In Florida, there is an interesting legal case unfolding. The defendant is accused of purveying obscene
material from a web site, but the definition of obscenity is based on community standards. As a way to poke holes in this, the defense wants to show that "the community" is actually a lot less moral than they say they are.
How are they going to show this? By using search traffic data from Google. Essentially, the defense is going to try to point out that people will claim to be more moral than they actually are, but in the privacy of our own homes (based on what types of searches people typically perform at their computers) morality is
more ambiguous. After all, based on this chart at Google Trends, it appears that Florida’s appetite for porn has increased steadily since 2004.
But search data is not that easy to parse because the search traffic does not get to the underlying intent of the searcher. Just because someone does a search on porn, does that mean that person was actually looking for pictures? We can guess, but we’ll never know for sure.
Slate.com has the full story on the case, and the role of the internet in the definition
And evidently, so does everyone else. According to this article on Clickz, citing research compiled by OneStat, most searchers use two keywords when conducting a search.
Internet users who type two words for on a search engine query account for 31.9 percent of searches worldwide. Three-word phrases are used for 27 percent of searches. A single word accounts for 15.2 percent of queries, and four words are used for 14.8 percent of searches.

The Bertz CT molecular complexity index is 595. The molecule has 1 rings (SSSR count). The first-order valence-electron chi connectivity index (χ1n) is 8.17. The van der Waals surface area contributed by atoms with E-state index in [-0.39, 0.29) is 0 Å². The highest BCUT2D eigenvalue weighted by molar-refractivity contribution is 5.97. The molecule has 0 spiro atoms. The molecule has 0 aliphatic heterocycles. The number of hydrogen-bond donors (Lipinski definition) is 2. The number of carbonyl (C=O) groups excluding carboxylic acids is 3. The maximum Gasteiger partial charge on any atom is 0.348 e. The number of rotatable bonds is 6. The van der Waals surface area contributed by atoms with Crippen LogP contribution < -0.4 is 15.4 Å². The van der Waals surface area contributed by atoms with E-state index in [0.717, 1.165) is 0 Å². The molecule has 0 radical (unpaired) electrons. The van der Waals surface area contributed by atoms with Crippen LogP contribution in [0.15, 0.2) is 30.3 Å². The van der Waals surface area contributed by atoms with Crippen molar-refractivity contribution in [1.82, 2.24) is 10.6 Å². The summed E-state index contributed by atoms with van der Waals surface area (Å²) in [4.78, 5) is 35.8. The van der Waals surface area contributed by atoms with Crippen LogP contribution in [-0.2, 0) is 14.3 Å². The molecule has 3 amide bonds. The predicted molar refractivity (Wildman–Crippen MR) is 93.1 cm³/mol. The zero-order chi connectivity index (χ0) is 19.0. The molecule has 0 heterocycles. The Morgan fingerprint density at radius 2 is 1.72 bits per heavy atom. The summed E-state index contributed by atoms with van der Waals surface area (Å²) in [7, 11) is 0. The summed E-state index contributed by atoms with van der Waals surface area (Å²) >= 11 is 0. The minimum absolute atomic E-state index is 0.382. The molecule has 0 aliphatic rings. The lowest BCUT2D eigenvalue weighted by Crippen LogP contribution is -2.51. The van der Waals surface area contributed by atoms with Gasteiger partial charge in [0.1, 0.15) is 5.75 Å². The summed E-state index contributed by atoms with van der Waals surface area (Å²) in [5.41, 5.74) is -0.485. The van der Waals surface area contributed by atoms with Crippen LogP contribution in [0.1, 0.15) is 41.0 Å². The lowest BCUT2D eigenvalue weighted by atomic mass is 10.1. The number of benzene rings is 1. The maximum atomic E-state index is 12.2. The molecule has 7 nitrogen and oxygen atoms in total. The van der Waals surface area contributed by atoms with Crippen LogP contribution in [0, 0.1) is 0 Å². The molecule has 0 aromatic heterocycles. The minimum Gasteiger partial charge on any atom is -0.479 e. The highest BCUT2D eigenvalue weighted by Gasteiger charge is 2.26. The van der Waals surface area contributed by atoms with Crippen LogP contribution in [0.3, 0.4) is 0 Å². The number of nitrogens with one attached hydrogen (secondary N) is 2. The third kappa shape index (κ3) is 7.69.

Importantly, it also points out that the vast majority of searches aren’t single word searches. An important fact to consider if you are trying to optimize pages for a single word.
From a press release from comScore
RESTON, VA, October 10, 2007 – comScore, Inc. (NASDAQ: SCOR), a leader in measuring the digital world, today released the first comprehensive study of worldwide search activity, based on data from its qSearch 2.0 service. comScore qSearch 2.0 offers the first panoramic worldwide view of online search activity, providing granular, in-depth analysis of the search universe reported from the top 50 worldwide Internet properties where search activity is observed. The study found that more than 750 million people age 15 and older – or 95 percent of the worldwide Internet audience – conducted 61 billion searches worldwide in August, an average of more than 80 searches per searcher.
Another question: If 95% of the online population is averaging 80 searches per month, where should you move your marketing dollars?
comScore Networks has just released their search engine rankings for March 2007. They measured 7.3 billion searches in the US, a 14% increase from March 2006.
Break down by market share:
All engines increased their share by some degree, expect Yahoo which fell 0.6%.